Delta Electronics demonstrates digital twin, power systems at GTC

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Delta Electronics at NVIDIA GTC 2024.

Delta exhibited its data center and other technologies at NVIDIA GTC 2024. Source: Delta Electronics

SAN JOSE, Calif. — Artificial intelligence and robotics both devour power, but simulation, next-generation processors, and good product design can mitigate the draw. At NVIDIA Corp.’s GTC event last week, Delta Electronics Inc. demonstrated how its digital twin platform, developed on NVIDIA Omniverse, can help enhance smart manufacturing capabilities.

“We’ve partnered with NVIDIA on energy-efficient designs to support AI,” Franziskus Gehle, general manager of the Power Solutions business unit at Delta, told The Robot Report. “We’ve co-developed 5.5 kW designs for 98% efficiency.”

The Taipei, Taiwan-based company explained how its technologies can benefit industrial automation and warehouse operations. Delta also showed its ORV3 AI server infrastructure product and DC converters and other technologies designed to support graphics processing unit (GPU) operations.

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Delta designs simulation to manage automation

Founded in 1971, Delta Electronics said it is a global leader in switching power supplies and thermal management products. The company’s portfolio includes systems for industrial automation, building automation, telecommunications power, data center infrastructure, electric vehicle charging, renewable energy, and energy storage and display.

Delta added that its energy-efficient products can support sustainable development. The company has sales offices, research and development centers, and factories at nearly 200 locations around the world. It provides articulated robot arms, SCARA robots, and robot controllers with integrated servo drives.

“Since 1995, Delta has supplied automation components, and it now offers a full product line,” said Claire Ou, senior principal for strategic marketing in the Power and System business group at Delta. “We’ve used NVIDIA simulation for our customers and ourselves, for machine tools and semiconductors.”

“Because Delta has a lot of factories around the world, it’s best to do test runs to fine-tune our hardware and software before implementation,” she told The Robot Report. “Our solutions can monitor and manage warehouses and factories for maximum productivity.”

In addition, Delta has developed its own standalone simulation software in addition to NVIDIA Omniverse, and it can integrate data from both. In the past, automation designers, manufacturers, and users worked with different tools, but customers are now optimistic about easier collaboration, said Ou.

“In 2012, Industry 4.0 was about digitalizing manufacturing,” she noted. “Since then, our management and monitoring systems have been integrated into global factories. We’re also working with data for construction and smart buildings.”

NVIDIA partners for digital twins to manage power

“We are honored to be the only power and thermal management solutions provider at NVIDIA GTC 2024, where we will showcase the NVIDIA Omniverse-powered digital twin we have developed, which underscores our superior expertise in next-generation electronics manufacturing,” stated Mark Ko, vice chairman of Delta Electronics. “We look forward to helping transcend the boundaries of energy efficiency in the AI realm using the latest technologies.”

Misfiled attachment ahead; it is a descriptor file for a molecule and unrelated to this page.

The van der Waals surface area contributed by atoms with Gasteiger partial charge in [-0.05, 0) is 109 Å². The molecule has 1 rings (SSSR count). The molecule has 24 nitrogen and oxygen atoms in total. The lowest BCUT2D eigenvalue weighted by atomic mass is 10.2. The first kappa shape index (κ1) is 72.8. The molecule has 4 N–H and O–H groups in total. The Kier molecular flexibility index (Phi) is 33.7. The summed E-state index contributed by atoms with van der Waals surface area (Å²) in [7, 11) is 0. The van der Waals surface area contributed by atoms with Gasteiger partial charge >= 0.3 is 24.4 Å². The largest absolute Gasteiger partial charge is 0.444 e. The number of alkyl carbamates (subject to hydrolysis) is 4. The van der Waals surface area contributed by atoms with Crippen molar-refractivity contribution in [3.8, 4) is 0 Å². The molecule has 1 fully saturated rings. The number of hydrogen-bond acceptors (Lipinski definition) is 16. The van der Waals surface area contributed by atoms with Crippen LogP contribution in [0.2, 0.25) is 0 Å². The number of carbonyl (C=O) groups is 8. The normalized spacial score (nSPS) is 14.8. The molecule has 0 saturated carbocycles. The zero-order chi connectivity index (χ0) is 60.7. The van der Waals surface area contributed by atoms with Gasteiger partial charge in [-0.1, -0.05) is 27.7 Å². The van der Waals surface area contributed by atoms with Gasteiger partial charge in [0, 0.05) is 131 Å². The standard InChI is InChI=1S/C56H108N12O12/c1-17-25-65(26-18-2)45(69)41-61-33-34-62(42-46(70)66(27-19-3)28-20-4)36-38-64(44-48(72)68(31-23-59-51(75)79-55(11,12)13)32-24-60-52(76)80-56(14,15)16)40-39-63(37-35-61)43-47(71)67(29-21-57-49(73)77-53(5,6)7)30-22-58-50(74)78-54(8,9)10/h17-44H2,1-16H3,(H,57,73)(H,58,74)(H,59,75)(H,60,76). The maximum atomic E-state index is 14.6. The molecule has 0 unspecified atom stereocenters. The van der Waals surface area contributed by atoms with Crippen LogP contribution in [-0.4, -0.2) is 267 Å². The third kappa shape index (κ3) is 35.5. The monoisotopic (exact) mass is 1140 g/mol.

Delta has deployed its power management technology to leading cloud solution providers (CSPs) and AI developers such as Meta (parent of Facebook), Microsoft, and Amazon Web Services, noted Gehle.

“Our customers have doubled their power requirements in the past six months rather than in years,” he said. “All of their road maps anticipate a significant increase in power demand, so they need management in place for next-generation GPUs and power-hungry generative AI.”

“We used digital twins and Omniverse to design and pre-qualify our products worldwide,” Gehle explained. “It’s important that our data center plans are aligned with those of our customers.”

At GTC, Delta presented an integrated Open Rack Version 3 (ORV3) system for AI server infrastructure with server power supplies boasting energy efficiency as high as 97.5%. It also included SD-WAN, Common Redundant Power Supply Units (CRPS) with 54Vdc output, ORV3 18kW/33kW HPR Power Shelves, a Battery Backup Unit (BBU), a Mini UPS, and a liquid cooling system.

In addition, the company showed its portfolio of DC/DC converters, power chokes, and 3D Vapor Chambers for GPU operations.

“The new era of AI-powered manufacturing is marked by digital twins and synthetic data, which can enhance efficiency and productivity before actual production begins,” said Rev Lebaredian, vice president of Omniverse and simulation technology at NVIDIA, in a release.

“By developing its digital platform on NVIDIA Omniverse, Delta can virtually link specific production lines and aggregate data from a diverse range of equipment and systems to create a digital twin of its operations,” he said. “And with NVIDIA Isaac Sim, it can generate synthetic data to train its computer models to achieve 90% accuracy.”

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